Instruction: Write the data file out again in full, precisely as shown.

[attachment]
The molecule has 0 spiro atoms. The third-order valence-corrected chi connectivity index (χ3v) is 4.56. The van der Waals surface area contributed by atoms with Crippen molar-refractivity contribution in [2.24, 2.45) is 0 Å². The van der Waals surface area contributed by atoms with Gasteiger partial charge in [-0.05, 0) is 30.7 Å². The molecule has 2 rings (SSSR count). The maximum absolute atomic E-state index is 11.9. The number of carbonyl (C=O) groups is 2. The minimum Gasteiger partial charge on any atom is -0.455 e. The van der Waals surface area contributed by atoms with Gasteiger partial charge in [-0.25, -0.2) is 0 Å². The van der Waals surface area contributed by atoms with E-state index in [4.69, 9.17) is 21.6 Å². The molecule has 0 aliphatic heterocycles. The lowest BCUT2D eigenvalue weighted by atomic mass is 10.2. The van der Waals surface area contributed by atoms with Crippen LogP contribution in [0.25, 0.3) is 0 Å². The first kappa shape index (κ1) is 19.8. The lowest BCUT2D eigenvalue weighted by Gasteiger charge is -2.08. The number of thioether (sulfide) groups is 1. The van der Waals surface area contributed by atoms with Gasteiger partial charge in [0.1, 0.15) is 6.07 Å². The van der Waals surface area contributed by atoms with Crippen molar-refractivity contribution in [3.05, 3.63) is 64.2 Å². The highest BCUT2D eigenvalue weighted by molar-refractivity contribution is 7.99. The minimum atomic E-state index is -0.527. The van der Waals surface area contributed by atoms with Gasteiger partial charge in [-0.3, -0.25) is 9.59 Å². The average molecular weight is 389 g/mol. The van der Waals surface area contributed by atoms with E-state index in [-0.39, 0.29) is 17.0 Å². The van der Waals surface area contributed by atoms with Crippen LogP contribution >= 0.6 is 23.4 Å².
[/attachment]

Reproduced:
The molecule has 0 spiro atoms. The third-order valence-corrected chi connectivity index (χ3v) is 4.56. The van der Waals surface area contributed by atoms with Crippen molar-refractivity contribution in [2.24, 2.45) is 0 Å². The van der Waals surface area contributed by atoms with Gasteiger partial charge in [-0.05, 0) is 30.7 Å². The molecule has 2 rings (SSSR count). The maximum absolute atomic E-state index is 11.9. The number of carbonyl (C=O) groups is 2. The minimum Gasteiger partial charge on any atom is -0.455 e. The van der Waals surface area contributed by atoms with Gasteiger partial charge in [-0.25, -0.2) is 0 Å². The van der Waals surface area contributed by atoms with E-state index in [4.69, 9.17) is 21.6 Å². The molecule has 0 aliphatic heterocycles. The lowest BCUT2D eigenvalue weighted by atomic mass is 10.2. The van der Waals surface area contributed by atoms with Crippen LogP contribution in [0.25, 0.3) is 0 Å². The first kappa shape index (κ1) is 19.8. The lowest BCUT2D eigenvalue weighted by Gasteiger charge is -2.08. The number of thioether (sulfide) groups is 1. The van der Waals surface area contributed by atoms with Gasteiger partial charge in [0.1, 0.15) is 6.07 Å². The van der Waals surface area contributed by atoms with Crippen molar-refractivity contribution in [3.05, 3.63) is 64.2 Å². The highest BCUT2D eigenvalue weighted by molar-refractivity contribution is 7.99. The minimum atomic E-state index is -0.527. The van der Waals surface area contributed by atoms with Gasteiger partial charge in [-0.3, -0.25) is 9.59 Å². The average molecular weight is 389 g/mol. The van der Waals surface area contributed by atoms with E-state index in [-0.39, 0.29) is 17.0 Å². The van der Waals surface area contributed by atoms with Crippen LogP contribution >= 0.6 is 23.4 Å².